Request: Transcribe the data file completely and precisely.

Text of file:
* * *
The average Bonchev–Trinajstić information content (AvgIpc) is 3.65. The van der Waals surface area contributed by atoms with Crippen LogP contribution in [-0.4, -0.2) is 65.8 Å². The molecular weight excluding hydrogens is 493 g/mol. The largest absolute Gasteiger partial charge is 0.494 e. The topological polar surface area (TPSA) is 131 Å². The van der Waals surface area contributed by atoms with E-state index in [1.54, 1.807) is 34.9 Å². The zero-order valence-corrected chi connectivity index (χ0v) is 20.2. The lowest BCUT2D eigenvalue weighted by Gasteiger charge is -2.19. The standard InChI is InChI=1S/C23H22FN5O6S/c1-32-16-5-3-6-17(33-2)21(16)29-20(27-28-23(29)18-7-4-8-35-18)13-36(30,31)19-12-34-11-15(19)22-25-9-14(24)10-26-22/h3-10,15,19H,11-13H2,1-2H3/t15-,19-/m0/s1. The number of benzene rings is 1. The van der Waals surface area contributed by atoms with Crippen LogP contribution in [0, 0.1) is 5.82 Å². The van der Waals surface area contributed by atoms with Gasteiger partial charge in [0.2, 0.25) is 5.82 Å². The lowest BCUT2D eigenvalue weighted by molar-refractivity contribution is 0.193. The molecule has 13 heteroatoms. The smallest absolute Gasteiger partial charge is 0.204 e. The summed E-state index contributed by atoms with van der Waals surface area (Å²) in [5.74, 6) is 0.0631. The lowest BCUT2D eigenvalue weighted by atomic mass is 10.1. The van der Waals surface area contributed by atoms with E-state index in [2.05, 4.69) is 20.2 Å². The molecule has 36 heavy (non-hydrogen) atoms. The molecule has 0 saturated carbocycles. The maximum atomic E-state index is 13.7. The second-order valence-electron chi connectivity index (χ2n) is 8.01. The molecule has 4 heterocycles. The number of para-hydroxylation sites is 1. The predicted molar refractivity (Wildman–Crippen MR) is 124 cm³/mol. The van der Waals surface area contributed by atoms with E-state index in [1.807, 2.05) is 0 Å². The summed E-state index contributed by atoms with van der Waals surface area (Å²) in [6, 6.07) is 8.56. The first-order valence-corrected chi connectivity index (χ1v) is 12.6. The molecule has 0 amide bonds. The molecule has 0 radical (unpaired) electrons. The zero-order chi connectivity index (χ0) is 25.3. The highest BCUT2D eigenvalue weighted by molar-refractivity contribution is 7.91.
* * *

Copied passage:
The average Bonchev–Trinajstić information content (AvgIpc) is 3.65. The van der Waals surface area contributed by atoms with Crippen LogP contribution in [-0.4, -0.2) is 65.8 Å². The molecular weight excluding hydrogens is 493 g/mol. The largest absolute Gasteiger partial charge is 0.494 e. The topological polar surface area (TPSA) is 131 Å². The van der Waals surface area contributed by atoms with E-state index in [1.54, 1.807) is 34.9 Å². The zero-order valence-corrected chi connectivity index (χ0v) is 20.2. The lowest BCUT2D eigenvalue weighted by Gasteiger charge is -2.19. The standard InChI is InChI=1S/C23H22FN5O6S/c1-32-16-5-3-6-17(33-2)21(16)29-20(27-28-23(29)18-7-4-8-35-18)13-36(30,31)19-12-34-11-15(19)22-25-9-14(24)10-26-22/h3-10,15,19H,11-13H2,1-2H3/t15-,19-/m0/s1. The number of benzene rings is 1. The van der Waals surface area contributed by atoms with Crippen LogP contribution in [0, 0.1) is 5.82 Å². The van der Waals surface area contributed by atoms with Gasteiger partial charge in [0.2, 0.25) is 5.82 Å². The lowest BCUT2D eigenvalue weighted by molar-refractivity contribution is 0.193. The molecule has 13 heteroatoms. The smallest absolute Gasteiger partial charge is 0.204 e. The summed E-state index contributed by atoms with van der Waals surface area (Å²) in [5.74, 6) is 0.0631. The lowest BCUT2D eigenvalue weighted by atomic mass is 10.1. The van der Waals surface area contributed by atoms with E-state index in [2.05, 4.69) is 20.2 Å². The molecule has 36 heavy (non-hydrogen) atoms. The molecule has 0 saturated carbocycles. The maximum atomic E-state index is 13.7. The second-order valence-electron chi connectivity index (χ2n) is 8.01. The molecule has 4 heterocycles. The number of para-hydroxylation sites is 1. The predicted molar refractivity (Wildman–Crippen MR) is 124 cm³/mol. The van der Waals surface area contributed by atoms with E-state index in [1.807, 2.05) is 0 Å². The summed E-state index contributed by atoms with van der Waals surface area (Å²) in [6, 6.07) is 8.56. The first-order valence-corrected chi connectivity index (χ1v) is 12.6. The molecule has 0 amide bonds. The molecule has 0 radical (unpaired) electrons. The zero-order chi connectivity index (χ0) is 25.3. The highest BCUT2D eigenvalue weighted by molar-refractivity contribution is 7.91.